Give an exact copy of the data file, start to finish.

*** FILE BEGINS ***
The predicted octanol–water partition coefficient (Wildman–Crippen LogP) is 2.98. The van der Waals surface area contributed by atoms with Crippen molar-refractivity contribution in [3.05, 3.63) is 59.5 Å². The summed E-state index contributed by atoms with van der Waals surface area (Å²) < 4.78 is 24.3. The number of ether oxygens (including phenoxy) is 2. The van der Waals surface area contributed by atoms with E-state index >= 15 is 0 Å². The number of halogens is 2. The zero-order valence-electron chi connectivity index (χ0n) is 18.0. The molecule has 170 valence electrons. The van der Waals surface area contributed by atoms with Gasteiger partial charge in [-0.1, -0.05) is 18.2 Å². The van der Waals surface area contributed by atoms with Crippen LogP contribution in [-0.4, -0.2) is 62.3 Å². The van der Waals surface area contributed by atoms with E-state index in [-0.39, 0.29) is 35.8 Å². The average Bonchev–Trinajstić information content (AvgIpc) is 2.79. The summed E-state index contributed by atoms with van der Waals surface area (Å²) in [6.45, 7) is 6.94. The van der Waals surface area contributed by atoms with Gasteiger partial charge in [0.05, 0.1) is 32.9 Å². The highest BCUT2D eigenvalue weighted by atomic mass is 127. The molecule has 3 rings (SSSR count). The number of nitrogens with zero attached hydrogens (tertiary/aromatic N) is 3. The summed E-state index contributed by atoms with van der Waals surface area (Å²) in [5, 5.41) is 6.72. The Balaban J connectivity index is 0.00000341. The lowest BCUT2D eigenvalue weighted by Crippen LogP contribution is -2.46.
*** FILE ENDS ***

The predicted octanol–water partition coefficient (Wildman–Crippen LogP) is 2.98. The van der Waals surface area contributed by atoms with Crippen molar-refractivity contribution in [3.05, 3.63) is 59.5 Å². The summed E-state index contributed by atoms with van der Waals surface area (Å²) < 4.78 is 24.3. The number of ether oxygens (including phenoxy) is 2. The van der Waals surface area contributed by atoms with E-state index >= 15 is 0 Å². The number of halogens is 2. The zero-order valence-electron chi connectivity index (χ0n) is 18.0. The molecule has 170 valence electrons. The van der Waals surface area contributed by atoms with Gasteiger partial charge in [-0.1, -0.05) is 18.2 Å². The van der Waals surface area contributed by atoms with Crippen LogP contribution in [-0.4, -0.2) is 62.3 Å². The van der Waals surface area contributed by atoms with E-state index in [-0.39, 0.29) is 35.8 Å². The average Bonchev–Trinajstić information content (AvgIpc) is 2.79. The summed E-state index contributed by atoms with van der Waals surface area (Å²) in [6.45, 7) is 6.94. The van der Waals surface area contributed by atoms with Gasteiger partial charge in [0.05, 0.1) is 32.9 Å². The highest BCUT2D eigenvalue weighted by atomic mass is 127. The molecule has 3 rings (SSSR count). The number of nitrogens with zero attached hydrogens (tertiary/aromatic N) is 3. The summed E-state index contributed by atoms with van der Waals surface area (Å²) in [5, 5.41) is 6.72. The Balaban J connectivity index is 0.00000341. The lowest BCUT2D eigenvalue weighted by Crippen LogP contribution is -2.46.